Teardown of Ricoh Theta 360 Degree Spherical Panorama Camera

The first impression of the Ricoh Theta 360 Degree Spherical Panorama Camera is its odd appearance — to me it feels like a bar of chocolate wafer. The dual lens reminds me of the bubble eye goldfish. For some reason I was given this 1st generation Ricoh Theta camera for free, but broken. So why not taking a peak at its inside? … continue on yu.xueming.org

Update: my blog has moved! Check out yu.xueming.org

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25 thoughts on “Teardown of Ricoh Theta 360 Degree Spherical Panorama Camera

  1. My theta s no longer charges but if I hit it oddly, sometimes it does charge. Pain is butt though. If I tear it down do you think I could fix it with my limited knowledge as it seems like it is a loose connection at the plug. What do you think, give it a go? Warranty ran out December last year. I do not live in the USA and they are not sold where I live.

      1. I never tore it down but I figured out how to change it – It needs to be on something heavy – if you zoom in to the picture you can see the red light is on and this is now I charge it.

  2. Somebody help me!
    I’m in Taiwan,My m15 side surface of the lens broken, anyone know where you can buy to replace it? Thank

  3. Which IMU does it have? Only accelerometer or both accel + gyro?
    I’m actually interested in knowing which IMU the Theta S has but it would be great to know which one this theta has too.

    Thanks for the teardown!

    1. Hi raymondday61. I am also looking to buy a lens for Theta S. I scratched mine, so obviously i lost the warranty

  4. i have the new Theta S camera, and i need to power for 6 hours of long timelapse, i tried to power the camera with a custom microUSB cable with +5v and gnd only without data wires, but turn it off itself. Any suggest? Is there a way to increase the internal memory?

    1. I am not sure if the camera has a built-in turn-off timer. Usually you can disable the automatic turn-off function somewhere in the menu. As for the internal memory, yes for the old model. Because you can see from my blog the memory is actually an SD card. You can replace it with a bigger one. Not quite sure for the new model, I guess someone will have to take the new model apart to find out.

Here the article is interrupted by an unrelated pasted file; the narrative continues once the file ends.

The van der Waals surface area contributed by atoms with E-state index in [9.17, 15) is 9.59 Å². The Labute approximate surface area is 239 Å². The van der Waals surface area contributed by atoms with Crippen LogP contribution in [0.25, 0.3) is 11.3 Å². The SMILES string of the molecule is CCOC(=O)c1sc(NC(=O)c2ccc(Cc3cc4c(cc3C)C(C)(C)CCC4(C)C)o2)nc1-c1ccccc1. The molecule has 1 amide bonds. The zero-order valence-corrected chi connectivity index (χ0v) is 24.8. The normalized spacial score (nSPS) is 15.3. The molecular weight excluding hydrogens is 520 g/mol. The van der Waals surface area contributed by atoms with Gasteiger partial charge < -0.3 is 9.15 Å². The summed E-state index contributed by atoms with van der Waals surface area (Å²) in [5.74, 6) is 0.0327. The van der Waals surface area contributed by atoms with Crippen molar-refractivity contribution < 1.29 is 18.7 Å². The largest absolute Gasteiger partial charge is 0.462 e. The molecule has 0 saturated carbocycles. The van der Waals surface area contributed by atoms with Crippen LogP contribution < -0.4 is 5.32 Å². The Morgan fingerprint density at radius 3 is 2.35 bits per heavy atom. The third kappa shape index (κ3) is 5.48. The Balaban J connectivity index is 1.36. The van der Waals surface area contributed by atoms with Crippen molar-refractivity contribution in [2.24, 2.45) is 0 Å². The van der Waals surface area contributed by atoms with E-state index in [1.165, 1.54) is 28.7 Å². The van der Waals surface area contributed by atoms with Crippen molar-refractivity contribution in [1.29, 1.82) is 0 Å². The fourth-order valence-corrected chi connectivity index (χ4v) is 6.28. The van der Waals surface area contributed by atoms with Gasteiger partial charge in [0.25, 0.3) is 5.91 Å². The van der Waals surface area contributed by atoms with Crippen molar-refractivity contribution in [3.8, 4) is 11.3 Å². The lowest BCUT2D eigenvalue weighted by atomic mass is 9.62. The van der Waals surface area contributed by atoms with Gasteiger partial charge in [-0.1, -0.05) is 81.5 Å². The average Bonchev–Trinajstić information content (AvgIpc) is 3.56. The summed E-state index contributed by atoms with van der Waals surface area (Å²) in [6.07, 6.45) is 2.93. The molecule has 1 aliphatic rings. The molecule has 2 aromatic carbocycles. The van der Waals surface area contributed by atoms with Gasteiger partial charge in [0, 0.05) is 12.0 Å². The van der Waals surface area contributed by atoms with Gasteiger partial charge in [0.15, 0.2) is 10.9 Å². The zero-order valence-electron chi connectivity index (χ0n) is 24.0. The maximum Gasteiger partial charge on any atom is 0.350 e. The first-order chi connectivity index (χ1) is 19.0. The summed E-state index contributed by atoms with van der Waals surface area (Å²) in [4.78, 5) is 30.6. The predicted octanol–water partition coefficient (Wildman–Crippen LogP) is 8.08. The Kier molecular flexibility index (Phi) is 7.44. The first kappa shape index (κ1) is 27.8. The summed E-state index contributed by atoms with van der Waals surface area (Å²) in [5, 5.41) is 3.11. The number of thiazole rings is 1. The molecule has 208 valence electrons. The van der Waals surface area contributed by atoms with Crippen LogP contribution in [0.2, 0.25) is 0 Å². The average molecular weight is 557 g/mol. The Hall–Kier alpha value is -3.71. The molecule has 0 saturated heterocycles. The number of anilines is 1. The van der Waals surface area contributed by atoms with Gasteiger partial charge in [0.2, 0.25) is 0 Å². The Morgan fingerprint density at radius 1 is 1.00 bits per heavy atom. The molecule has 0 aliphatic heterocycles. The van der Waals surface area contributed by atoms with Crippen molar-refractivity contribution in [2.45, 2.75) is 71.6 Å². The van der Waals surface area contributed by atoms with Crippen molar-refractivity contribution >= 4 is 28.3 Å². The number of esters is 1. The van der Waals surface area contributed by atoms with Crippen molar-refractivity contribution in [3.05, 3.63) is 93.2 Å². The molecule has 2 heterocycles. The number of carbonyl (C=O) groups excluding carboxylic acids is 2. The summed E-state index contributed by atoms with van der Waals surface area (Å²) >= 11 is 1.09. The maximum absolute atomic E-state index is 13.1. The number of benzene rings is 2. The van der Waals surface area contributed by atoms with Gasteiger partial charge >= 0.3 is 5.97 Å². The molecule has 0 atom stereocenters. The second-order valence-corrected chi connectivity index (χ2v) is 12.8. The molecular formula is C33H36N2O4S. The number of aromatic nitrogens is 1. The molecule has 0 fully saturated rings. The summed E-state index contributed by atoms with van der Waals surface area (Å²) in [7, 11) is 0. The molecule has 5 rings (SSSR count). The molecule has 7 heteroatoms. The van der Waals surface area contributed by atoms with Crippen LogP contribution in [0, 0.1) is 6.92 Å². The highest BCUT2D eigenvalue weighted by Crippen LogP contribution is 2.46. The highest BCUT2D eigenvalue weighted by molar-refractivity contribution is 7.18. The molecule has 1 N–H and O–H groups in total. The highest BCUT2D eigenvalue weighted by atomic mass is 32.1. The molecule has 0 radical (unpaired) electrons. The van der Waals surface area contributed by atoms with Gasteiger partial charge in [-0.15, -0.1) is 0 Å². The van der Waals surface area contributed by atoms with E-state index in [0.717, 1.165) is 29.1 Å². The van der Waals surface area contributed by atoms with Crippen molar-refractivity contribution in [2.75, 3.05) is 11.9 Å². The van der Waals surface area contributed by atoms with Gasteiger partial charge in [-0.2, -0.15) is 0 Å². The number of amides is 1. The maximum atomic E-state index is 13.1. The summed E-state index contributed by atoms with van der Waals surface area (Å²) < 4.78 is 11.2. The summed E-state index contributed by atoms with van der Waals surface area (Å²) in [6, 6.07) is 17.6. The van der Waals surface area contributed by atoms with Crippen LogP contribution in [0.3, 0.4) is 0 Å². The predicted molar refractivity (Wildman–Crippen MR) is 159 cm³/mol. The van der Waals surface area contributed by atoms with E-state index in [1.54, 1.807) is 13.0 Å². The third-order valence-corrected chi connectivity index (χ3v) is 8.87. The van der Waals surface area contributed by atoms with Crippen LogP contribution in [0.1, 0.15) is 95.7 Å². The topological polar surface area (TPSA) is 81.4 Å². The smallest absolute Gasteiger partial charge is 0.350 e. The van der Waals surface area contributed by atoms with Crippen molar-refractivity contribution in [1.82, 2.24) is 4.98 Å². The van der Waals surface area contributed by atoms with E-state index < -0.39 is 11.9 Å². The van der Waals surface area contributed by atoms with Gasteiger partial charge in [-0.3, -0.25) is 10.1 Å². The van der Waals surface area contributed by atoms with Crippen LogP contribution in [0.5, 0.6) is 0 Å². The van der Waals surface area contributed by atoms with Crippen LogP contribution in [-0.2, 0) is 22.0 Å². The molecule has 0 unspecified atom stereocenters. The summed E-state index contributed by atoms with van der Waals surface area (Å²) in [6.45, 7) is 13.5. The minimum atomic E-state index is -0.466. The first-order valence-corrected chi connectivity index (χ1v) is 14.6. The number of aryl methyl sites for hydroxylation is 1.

1. I don’t need a timer off, but i just need to have the camera always ON shooting all the images that i can store inside the memory! I tried to disassemble but this new version is different from your, no screws are here!

  5. John Finlayson, please!! Since you opened the pack, does it have the memory on a micro sD card like the previous?!?!? 😀
    luca vascon.

  6. Hi John, did you by any chance take photos of the disassembly process? I’m thinking about making an external trigger possibly by soldering two wires to the switch inside (as Idid with the M15)

  7. This is just what I needed except for one detail. I got my Theta S on Thursday. I took it out on Friday to capture the Gum Wall before it was cleaned. It fell over and damaged the lens on the first shot. I have been able to repair the damage with 12,000 grit pads from Woodworker. I used coconut oil and they polished up great. When I pushed it back together after the fall the image on the switch side was out of focus. I took it apart and was able to pry the lens back into focus. While repairing the lens it went out of focus again. I have removed the solder on the back of the lens and removed the screws in the optical housing. I was hoping that the lens would be able to move easily to get back where I had put it on the first fix. It has not done that so far. I got the first fix by prying on the outer lens housing. I am wondering if you saw anything that would allow the lens to re position and then to be held by the solder or the screws. Or if you discovered any other focus method, I would be interested.